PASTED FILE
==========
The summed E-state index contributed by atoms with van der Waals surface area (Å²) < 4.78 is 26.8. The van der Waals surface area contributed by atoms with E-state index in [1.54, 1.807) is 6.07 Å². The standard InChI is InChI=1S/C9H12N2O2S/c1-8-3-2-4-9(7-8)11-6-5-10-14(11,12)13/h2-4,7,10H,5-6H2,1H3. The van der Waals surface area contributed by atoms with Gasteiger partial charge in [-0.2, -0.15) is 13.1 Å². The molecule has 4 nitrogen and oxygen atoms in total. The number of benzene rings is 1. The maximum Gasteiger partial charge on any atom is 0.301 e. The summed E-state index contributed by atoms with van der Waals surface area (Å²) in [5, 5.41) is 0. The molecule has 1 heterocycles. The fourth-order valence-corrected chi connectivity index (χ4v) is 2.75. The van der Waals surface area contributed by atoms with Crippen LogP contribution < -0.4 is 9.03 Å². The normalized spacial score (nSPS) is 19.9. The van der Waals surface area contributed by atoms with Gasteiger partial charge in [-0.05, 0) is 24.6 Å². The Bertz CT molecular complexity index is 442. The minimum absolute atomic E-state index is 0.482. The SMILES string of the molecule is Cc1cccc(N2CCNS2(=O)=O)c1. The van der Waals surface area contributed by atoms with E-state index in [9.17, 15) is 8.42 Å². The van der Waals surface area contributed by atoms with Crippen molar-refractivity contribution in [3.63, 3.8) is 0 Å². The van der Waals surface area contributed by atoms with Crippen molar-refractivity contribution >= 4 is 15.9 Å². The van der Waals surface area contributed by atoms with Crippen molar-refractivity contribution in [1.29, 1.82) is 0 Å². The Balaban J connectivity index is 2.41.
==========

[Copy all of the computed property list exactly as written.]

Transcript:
The summed E-state index contributed by atoms with van der Waals surface area (Å²) < 4.78 is 26.8. The van der Waals surface area contributed by atoms with E-state index in [1.54, 1.807) is 6.07 Å². The standard InChI is InChI=1S/C9H12N2O2S/c1-8-3-2-4-9(7-8)11-6-5-10-14(11,12)13/h2-4,7,10H,5-6H2,1H3. The van der Waals surface area contributed by atoms with Gasteiger partial charge in [-0.2, -0.15) is 13.1 Å². The molecule has 4 nitrogen and oxygen atoms in total. The number of benzene rings is 1. The maximum Gasteiger partial charge on any atom is 0.301 e. The summed E-state index contributed by atoms with van der Waals surface area (Å²) in [5, 5.41) is 0. The molecule has 1 heterocycles. The fourth-order valence-corrected chi connectivity index (χ4v) is 2.75. The van der Waals surface area contributed by atoms with Crippen LogP contribution < -0.4 is 9.03 Å². The normalized spacial score (nSPS) is 19.9. The van der Waals surface area contributed by atoms with Gasteiger partial charge in [-0.05, 0) is 24.6 Å². The Bertz CT molecular complexity index is 442. The minimum absolute atomic E-state index is 0.482. The SMILES string of the molecule is Cc1cccc(N2CCNS2(=O)=O)c1. The van der Waals surface area contributed by atoms with E-state index in [9.17, 15) is 8.42 Å². The van der Waals surface area contributed by atoms with Crippen molar-refractivity contribution in [3.63, 3.8) is 0 Å². The van der Waals surface area contributed by atoms with Crippen molar-refractivity contribution >= 4 is 15.9 Å². The van der Waals surface area contributed by atoms with Crippen molar-refractivity contribution in [1.29, 1.82) is 0 Å². The Balaban J connectivity index is 2.41.